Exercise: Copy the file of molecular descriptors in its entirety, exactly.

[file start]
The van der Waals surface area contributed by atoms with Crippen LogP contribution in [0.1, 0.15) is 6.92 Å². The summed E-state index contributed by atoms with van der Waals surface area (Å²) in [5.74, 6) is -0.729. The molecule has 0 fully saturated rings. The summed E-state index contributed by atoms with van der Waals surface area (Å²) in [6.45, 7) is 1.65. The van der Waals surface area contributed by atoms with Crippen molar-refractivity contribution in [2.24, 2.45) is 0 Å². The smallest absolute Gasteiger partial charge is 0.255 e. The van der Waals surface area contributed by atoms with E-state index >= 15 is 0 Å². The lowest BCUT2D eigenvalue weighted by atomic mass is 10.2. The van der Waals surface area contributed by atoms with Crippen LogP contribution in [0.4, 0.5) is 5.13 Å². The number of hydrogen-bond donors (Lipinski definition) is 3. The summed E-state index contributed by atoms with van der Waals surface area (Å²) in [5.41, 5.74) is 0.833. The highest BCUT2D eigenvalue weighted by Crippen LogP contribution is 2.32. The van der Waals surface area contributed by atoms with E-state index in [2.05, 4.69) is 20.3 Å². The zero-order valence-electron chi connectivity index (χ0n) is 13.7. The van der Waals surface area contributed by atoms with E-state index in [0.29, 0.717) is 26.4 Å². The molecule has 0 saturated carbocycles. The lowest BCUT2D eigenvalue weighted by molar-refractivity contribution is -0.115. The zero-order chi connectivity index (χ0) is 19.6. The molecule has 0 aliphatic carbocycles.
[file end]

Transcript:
The van der Waals surface area contributed by atoms with Crippen LogP contribution in [0.1, 0.15) is 6.92 Å². The summed E-state index contributed by atoms with van der Waals surface area (Å²) in [5.74, 6) is -0.729. The molecule has 0 fully saturated rings. The summed E-state index contributed by atoms with van der Waals surface area (Å²) in [6.45, 7) is 1.65. The van der Waals surface area contributed by atoms with Crippen molar-refractivity contribution in [2.24, 2.45) is 0 Å². The smallest absolute Gasteiger partial charge is 0.255 e. The van der Waals surface area contributed by atoms with E-state index >= 15 is 0 Å². The lowest BCUT2D eigenvalue weighted by atomic mass is 10.2. The van der Waals surface area contributed by atoms with Crippen LogP contribution in [0.4, 0.5) is 5.13 Å². The number of hydrogen-bond donors (Lipinski definition) is 3. The summed E-state index contributed by atoms with van der Waals surface area (Å²) in [5.41, 5.74) is 0.833. The highest BCUT2D eigenvalue weighted by Crippen LogP contribution is 2.32. The van der Waals surface area contributed by atoms with E-state index in [2.05, 4.69) is 20.3 Å². The zero-order valence-electron chi connectivity index (χ0n) is 13.7. The van der Waals surface area contributed by atoms with E-state index in [0.29, 0.717) is 26.4 Å². The molecule has 0 saturated carbocycles. The lowest BCUT2D eigenvalue weighted by molar-refractivity contribution is -0.115. The zero-order chi connectivity index (χ0) is 19.6. The molecule has 0 aliphatic carbocycles.